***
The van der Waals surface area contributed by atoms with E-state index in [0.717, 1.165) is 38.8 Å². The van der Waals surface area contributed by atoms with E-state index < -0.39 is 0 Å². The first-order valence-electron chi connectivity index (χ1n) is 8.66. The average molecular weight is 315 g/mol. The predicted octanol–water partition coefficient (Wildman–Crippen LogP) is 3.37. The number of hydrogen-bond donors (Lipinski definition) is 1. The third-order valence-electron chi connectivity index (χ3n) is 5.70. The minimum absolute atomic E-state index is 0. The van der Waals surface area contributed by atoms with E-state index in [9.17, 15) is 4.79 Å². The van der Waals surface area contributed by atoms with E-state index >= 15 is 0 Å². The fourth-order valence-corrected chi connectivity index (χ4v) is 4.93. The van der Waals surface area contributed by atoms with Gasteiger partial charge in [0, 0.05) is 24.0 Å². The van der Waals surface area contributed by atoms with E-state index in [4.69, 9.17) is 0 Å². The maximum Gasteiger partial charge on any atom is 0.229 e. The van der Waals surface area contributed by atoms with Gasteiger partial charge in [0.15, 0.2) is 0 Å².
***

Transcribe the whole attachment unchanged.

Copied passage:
The van der Waals surface area contributed by atoms with E-state index in [0.717, 1.165) is 38.8 Å². The van der Waals surface area contributed by atoms with E-state index < -0.39 is 0 Å². The first-order valence-electron chi connectivity index (χ1n) is 8.66. The average molecular weight is 315 g/mol. The predicted octanol–water partition coefficient (Wildman–Crippen LogP) is 3.37. The number of hydrogen-bond donors (Lipinski definition) is 1. The third-order valence-electron chi connectivity index (χ3n) is 5.70. The minimum absolute atomic E-state index is 0. The van der Waals surface area contributed by atoms with E-state index in [9.17, 15) is 4.79 Å². The van der Waals surface area contributed by atoms with E-state index >= 15 is 0 Å². The fourth-order valence-corrected chi connectivity index (χ4v) is 4.93. The van der Waals surface area contributed by atoms with Gasteiger partial charge in [0, 0.05) is 24.0 Å². The van der Waals surface area contributed by atoms with E-state index in [4.69, 9.17) is 0 Å². The maximum Gasteiger partial charge on any atom is 0.229 e. The van der Waals surface area contributed by atoms with Gasteiger partial charge in [0.15, 0.2) is 0 Å².